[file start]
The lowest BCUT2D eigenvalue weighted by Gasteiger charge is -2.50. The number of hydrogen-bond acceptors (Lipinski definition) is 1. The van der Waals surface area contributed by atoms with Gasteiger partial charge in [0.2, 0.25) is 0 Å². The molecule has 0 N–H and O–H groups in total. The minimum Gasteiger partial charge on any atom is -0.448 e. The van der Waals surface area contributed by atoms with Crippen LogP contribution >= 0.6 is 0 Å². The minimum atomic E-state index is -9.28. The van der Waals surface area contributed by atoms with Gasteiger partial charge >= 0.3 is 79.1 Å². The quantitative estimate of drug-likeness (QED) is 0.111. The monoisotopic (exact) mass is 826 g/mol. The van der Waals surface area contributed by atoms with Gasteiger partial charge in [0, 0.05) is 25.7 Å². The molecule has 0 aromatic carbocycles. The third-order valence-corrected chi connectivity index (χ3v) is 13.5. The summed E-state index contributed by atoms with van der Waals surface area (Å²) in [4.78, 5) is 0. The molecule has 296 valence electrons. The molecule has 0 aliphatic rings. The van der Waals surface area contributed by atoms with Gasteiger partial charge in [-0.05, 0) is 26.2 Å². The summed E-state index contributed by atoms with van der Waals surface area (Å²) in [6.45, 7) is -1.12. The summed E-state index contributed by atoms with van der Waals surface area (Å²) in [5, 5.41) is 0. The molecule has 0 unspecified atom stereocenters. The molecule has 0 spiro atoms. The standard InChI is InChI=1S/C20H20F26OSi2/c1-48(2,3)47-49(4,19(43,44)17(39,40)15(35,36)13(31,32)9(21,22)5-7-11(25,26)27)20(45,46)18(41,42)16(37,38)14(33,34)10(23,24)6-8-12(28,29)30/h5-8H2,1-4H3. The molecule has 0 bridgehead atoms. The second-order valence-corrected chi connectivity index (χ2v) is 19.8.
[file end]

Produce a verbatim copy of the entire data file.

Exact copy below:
The lowest BCUT2D eigenvalue weighted by Gasteiger charge is -2.50. The number of hydrogen-bond acceptors (Lipinski definition) is 1. The van der Waals surface area contributed by atoms with Gasteiger partial charge in [0.2, 0.25) is 0 Å². The molecule has 0 N–H and O–H groups in total. The minimum Gasteiger partial charge on any atom is -0.448 e. The van der Waals surface area contributed by atoms with Crippen LogP contribution >= 0.6 is 0 Å². The minimum atomic E-state index is -9.28. The van der Waals surface area contributed by atoms with Gasteiger partial charge >= 0.3 is 79.1 Å². The quantitative estimate of drug-likeness (QED) is 0.111. The monoisotopic (exact) mass is 826 g/mol. The van der Waals surface area contributed by atoms with Gasteiger partial charge in [0, 0.05) is 25.7 Å². The molecule has 0 aromatic carbocycles. The third-order valence-corrected chi connectivity index (χ3v) is 13.5. The summed E-state index contributed by atoms with van der Waals surface area (Å²) in [4.78, 5) is 0. The molecule has 296 valence electrons. The molecule has 0 aliphatic rings. The van der Waals surface area contributed by atoms with Gasteiger partial charge in [-0.05, 0) is 26.2 Å². The summed E-state index contributed by atoms with van der Waals surface area (Å²) in [6.45, 7) is -1.12. The summed E-state index contributed by atoms with van der Waals surface area (Å²) in [5, 5.41) is 0. The molecule has 0 unspecified atom stereocenters. The molecule has 0 spiro atoms. The standard InChI is InChI=1S/C20H20F26OSi2/c1-48(2,3)47-49(4,19(43,44)17(39,40)15(35,36)13(31,32)9(21,22)5-7-11(25,26)27)20(45,46)18(41,42)16(37,38)14(33,34)10(23,24)6-8-12(28,29)30/h5-8H2,1-4H3. The molecule has 0 bridgehead atoms. The second-order valence-corrected chi connectivity index (χ2v) is 19.8.